The Life of a Global Delivery Center

Oct. 18, 2007
IBM's Brno-based center represents nearly 70 nationalities speaking 37 languages.

If there were a Hollywood for office buildings I'd be Brad Pitt.

Like Mr. Pitt, my vitals are very impressive. I was built in only six months in April 2001 and designed by the famed local architecture firm K4. I am named after the world famous mathematician Kurt Gdel, who was born here in Brno. In total I am currently two separate buildings, with a third currently under construction, which when completed will amass a combined 17,000 square meters of office space for a IBM population which will reach 2500 by year end.

Externally if you stare at my Silicon Valley styled-design, I'm all steel, slate and glass with a bright contrasting color scheme of cement grey, nitro green and electric orange. But my infrastructure is where all the action is and I can tell you with out blushing that I'm about as state of the art as you can get.

Under the covers I feature a fully redundant power and network infrastructure, which includes VoIP. So when it comes to electricity, each building is supported by two UPS systems and diesel generators, which provide redundancy and continuity of service. The same strategy is employed for IT. My wide area network (WAN) and land area network (LAN) are designed with two physically separate WAN links with connections provided by two separate suppliers. So in both cases if there is any kind of power failure or IT catastrophe I am backed up so my clients don't miss a nanosecond of service failure. Similarly, the VoIP system is split across two buildings to ensure redundancy, which also features an integrated voicemail system in place, which also allows for the receipt of faxes.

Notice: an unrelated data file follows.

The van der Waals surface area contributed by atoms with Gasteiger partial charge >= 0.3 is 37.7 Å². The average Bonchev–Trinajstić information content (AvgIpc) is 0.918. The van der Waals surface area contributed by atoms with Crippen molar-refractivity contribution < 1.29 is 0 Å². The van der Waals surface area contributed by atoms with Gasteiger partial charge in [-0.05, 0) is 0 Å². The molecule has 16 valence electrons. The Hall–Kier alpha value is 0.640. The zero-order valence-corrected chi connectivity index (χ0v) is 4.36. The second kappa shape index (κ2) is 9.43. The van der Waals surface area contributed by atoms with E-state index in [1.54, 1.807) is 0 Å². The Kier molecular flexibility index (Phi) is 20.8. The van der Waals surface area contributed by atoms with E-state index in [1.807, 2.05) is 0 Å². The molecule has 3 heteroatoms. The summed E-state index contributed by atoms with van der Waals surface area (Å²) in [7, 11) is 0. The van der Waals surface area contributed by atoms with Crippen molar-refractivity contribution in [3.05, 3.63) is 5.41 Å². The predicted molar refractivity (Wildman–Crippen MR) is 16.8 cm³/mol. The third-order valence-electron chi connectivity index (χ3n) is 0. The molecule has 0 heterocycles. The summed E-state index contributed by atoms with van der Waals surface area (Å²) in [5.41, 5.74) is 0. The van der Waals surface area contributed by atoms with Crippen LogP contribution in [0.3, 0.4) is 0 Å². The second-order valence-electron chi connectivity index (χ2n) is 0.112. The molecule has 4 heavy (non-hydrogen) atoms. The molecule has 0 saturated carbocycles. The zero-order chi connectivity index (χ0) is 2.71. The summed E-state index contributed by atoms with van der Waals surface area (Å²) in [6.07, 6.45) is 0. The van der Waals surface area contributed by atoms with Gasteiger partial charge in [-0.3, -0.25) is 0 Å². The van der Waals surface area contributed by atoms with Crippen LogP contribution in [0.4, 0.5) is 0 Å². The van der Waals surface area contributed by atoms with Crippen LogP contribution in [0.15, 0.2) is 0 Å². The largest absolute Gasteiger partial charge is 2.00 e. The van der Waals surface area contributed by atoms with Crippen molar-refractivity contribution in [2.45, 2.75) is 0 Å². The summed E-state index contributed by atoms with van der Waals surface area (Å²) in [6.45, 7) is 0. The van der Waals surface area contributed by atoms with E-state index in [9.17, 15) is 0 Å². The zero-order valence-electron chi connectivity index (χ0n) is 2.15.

Scattered throughout the buildings, hundreds of fire detectors, smart eco-friendly lighting circuits, air humidity sensors and other electronic devices are connected with more than ten thousand of meters of wire -- all leading to a high-tech Star Trek-like control room, where skilled and trained personnel oversees the building operations non-stop.

Locally my parts (the other buildings) are inter-connected by two diverse dark fiber links. If you aren't familiar with dark fiber, it's incredibly reliable because it has a greater tensile strength than copper or even steel, making it is less susceptible from breaks from wind or snow loads.

What makes this all even more impressive is that it runs 24/7, 365 days a year. I don't take holidays; sick days or vacations -- I wouldn't have it any other way.

The Daily Routine

If you aren't familiar with the daily tasks of a global delivery center let me explain.

In Thomas Friedman's book, "The World is Flat" his premise is very simple. When everything is connected, work flows like water finding its level in a river. With billions of people connected, in part thanks to delivery centers like me, work can be done anywhere around the world based on the right mix of talent and skills. That's where I come in. Here in Brno, Czech Republic I am the "home away from home" for 2,500 employees that work for IBM. What makes this location particularly unique is its diversity. The youthful, employee population represents nearly 70 nationalities speaking 37 languages, this is a big part of the reason why IBM and many other companies chose Brno.

Since I was first established, the population has grown in double digits annually to support the increase in work and we currently support more than 600 clients globally such as ABB, InBev, Michelin and Visteon. For these clients and many others we handle a variety of outsourcing services including:

  • Server System Operations & Support: Server installation, support, monitoring and maintenance.
  • Network Service Delivery Operations & Support: Implementation, support and maintenance of networks and network devices (for both data and voice)
  • Client Service Center Helpdesk & Back office: Helpdesk provision, break/fix, user administration.
  • Service Management Delivery Centre: End-to-end service management, change and problem management.
  • Distributed Client Support Dispatch: On-site client support hardware and software.

A Day in the Life

Since I operate around the clock each day flows into the next, so whether its Monday or Saturday or 12PM or 12AM it's my day is pretty predictable, except for a few instances.